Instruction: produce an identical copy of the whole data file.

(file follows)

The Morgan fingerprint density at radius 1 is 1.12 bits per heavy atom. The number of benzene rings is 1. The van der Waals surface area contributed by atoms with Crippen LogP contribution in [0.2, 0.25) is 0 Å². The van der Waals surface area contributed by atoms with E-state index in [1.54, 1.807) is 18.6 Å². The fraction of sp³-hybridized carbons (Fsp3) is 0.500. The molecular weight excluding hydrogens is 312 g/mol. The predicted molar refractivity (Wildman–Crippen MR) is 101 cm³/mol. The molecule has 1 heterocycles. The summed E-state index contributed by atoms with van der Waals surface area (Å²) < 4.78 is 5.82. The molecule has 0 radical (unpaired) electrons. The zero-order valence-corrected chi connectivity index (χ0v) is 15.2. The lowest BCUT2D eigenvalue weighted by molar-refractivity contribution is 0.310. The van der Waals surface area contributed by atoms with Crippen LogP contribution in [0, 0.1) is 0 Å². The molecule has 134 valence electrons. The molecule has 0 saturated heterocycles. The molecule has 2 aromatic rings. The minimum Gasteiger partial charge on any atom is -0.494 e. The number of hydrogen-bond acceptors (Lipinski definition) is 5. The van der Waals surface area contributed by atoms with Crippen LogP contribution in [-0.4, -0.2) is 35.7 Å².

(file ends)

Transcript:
The Morgan fingerprint density at radius 1 is 1.12 bits per heavy atom. The number of benzene rings is 1. The van der Waals surface area contributed by atoms with Crippen LogP contribution in [0.2, 0.25) is 0 Å². The van der Waals surface area contributed by atoms with E-state index in [1.54, 1.807) is 18.6 Å². The fraction of sp³-hybridized carbons (Fsp3) is 0.500. The molecular weight excluding hydrogens is 312 g/mol. The predicted molar refractivity (Wildman–Crippen MR) is 101 cm³/mol. The molecule has 1 heterocycles. The summed E-state index contributed by atoms with van der Waals surface area (Å²) < 4.78 is 5.82. The molecule has 0 radical (unpaired) electrons. The zero-order valence-corrected chi connectivity index (χ0v) is 15.2. The lowest BCUT2D eigenvalue weighted by molar-refractivity contribution is 0.310. The van der Waals surface area contributed by atoms with Crippen LogP contribution in [0, 0.1) is 0 Å². The molecule has 134 valence electrons. The molecule has 0 saturated heterocycles. The molecule has 2 aromatic rings. The minimum Gasteiger partial charge on any atom is -0.494 e. The number of hydrogen-bond acceptors (Lipinski definition) is 5. The van der Waals surface area contributed by atoms with Crippen LogP contribution in [-0.4, -0.2) is 35.7 Å².